Martus Chai @artuschai
Yao Peng

Yao Peng

What sort of fashion makers did you approach to bring the Chinese Tuwei aesthetic into the realm of fashion image-making, and why was this your focus?

YP: The word 'Tuwei' has been in the Chinese public eye since around 2017, translating directly into English as the 'taste of soil', initially meaning 'tacky' and 'unfashionable', but after two years of evolution it has become a popular symbol and its meaning has changed. The Tuwei videos and their derivatives that are prevalent on the Internet usually bring a cheap, simple, outdated and even cheap sensory experience, but Tuwei has swept the Internet with these labels that are out of step with modern pop culture.

My friend Princess Butterfly, who is studying fine art at Central Saint Martins, provided me with a lot of garments that fit the theme of my shoot. She is also a pioneer in the study of the Tuwei aesthetic in China, and her clothes are very creative, such as the vase dress and the hot pot beef flake dress, which are both very symbolic of the Chinese aesthetic.

What was your upbringing like in China, and how has this influenced the look of your final project?

YP: I was born in 1998 in Changsha (a second-tier city in central China), during a period when China was developing at its fastest. After 2000, along with the process of urban-rural integration and the advancing of a mediated society in China, the relationship between urban and rural areas has shifted from a relatively single political and economic relationship to a deeper socio-cultural one. Although I have always lived in the city, every year during my holidays I go back to my grandparent's house in the countryside to experience Chinese rural life in depth and to experience some of the underlying cultural practices. This is why I have been receiving the impact of both Western aesthetics and the unique local aesthetics of China. This unique local culture as an expression of the new urbanisation in the media, reveals on the one hand that the urban-rural interface is the border between urban and rural culture, and on the other hand it reflects that the youth are participating in the writing of social relations and media portraits of urban and rural areas.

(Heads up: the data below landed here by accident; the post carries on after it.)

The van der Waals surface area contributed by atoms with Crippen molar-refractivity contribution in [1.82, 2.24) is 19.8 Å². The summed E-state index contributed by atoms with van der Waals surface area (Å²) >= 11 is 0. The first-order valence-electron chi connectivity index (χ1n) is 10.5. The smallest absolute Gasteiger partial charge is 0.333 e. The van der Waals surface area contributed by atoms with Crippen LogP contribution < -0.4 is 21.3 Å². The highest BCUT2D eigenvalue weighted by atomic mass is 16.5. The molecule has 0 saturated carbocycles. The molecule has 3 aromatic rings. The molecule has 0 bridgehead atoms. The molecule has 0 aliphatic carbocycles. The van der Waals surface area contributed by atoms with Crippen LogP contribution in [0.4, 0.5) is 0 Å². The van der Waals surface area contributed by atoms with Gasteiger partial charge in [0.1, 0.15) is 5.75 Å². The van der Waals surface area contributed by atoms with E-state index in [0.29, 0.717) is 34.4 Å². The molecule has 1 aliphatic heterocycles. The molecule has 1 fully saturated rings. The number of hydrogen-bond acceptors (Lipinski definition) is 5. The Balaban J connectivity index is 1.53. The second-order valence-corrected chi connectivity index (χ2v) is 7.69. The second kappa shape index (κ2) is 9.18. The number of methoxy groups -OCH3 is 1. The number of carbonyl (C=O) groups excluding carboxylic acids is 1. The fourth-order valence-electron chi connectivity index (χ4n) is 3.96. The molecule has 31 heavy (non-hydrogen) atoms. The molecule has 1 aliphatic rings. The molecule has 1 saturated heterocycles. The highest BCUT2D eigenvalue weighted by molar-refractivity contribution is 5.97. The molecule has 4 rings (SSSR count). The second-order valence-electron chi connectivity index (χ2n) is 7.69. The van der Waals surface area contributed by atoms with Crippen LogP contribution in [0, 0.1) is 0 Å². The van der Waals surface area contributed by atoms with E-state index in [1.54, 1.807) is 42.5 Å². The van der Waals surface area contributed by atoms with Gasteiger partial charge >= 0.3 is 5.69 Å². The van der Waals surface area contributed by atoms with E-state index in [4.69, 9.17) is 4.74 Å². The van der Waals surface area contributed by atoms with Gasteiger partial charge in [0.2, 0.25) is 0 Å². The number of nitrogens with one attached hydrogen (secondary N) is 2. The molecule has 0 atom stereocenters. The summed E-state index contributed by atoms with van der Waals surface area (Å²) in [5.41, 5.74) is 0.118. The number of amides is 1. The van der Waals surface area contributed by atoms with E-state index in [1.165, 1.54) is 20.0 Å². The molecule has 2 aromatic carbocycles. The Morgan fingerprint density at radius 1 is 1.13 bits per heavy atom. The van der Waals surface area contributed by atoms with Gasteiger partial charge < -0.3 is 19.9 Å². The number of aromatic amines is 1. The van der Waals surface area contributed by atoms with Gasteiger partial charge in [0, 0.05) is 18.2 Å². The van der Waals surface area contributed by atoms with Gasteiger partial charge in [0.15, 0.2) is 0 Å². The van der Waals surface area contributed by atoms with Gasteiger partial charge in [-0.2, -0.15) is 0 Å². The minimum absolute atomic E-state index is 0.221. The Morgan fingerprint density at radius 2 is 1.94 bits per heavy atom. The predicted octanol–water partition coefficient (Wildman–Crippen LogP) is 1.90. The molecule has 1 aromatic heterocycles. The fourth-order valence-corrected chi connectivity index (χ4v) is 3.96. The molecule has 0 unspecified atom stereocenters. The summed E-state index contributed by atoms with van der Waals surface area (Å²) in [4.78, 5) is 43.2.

I started capturing this cultural phenomenon through photography during BA, and I felt that it was not a vulgar culture, I found it very creative. I believe that the current Tuwei aesthetics in China is a kind of subcultural aesthetics, and the contribution of the Z generation in subcultures and the pursuit of this non-mainstream culture around the world in recent years can represent the direction of the aesthetics of the main fashion consumer in the future. Therefore, I would like to show the fashion expressions with Chinese Tuwei aesthetics as the soil, to visually reveal this social phenomenon, to cause the public to reflect on it, and at the same time, it is also my vision of fashion aesthetics in a direction close to contemporary art.

What was the biggest challenge you overcame on the MA course?

YP: I think the biggest challenge was the inconvenience of Covid, because we started school during the lockdown period. I had just arrived in London and had to shoot some of my projects on the rooftop of a friend's house, so there were a lot of restrictions on shooting. My final project was the same, because of Covid if I wanted to go back to China to shoot, I needed to be isolated in the hotel for 14 days and 10 days when I returned to the UK, which would delay a lot of time. So, I had to pay a high transfer fee to get all the props I needed from China. But these inconveniences have also honed my styling and production skills, as well as my ability to deal with different situations. 

Ruby Pluhar @rubypluhar
Bluebell Ross @rosabluebellross
Aparna Aji

The MA Fashion Image showcase is open to the public at 103 Murray Grove, N1 7PQ:

Wednesday 1 December 2021, 16:00-20:00

Thursday 2 December 2021, 10:00-17:00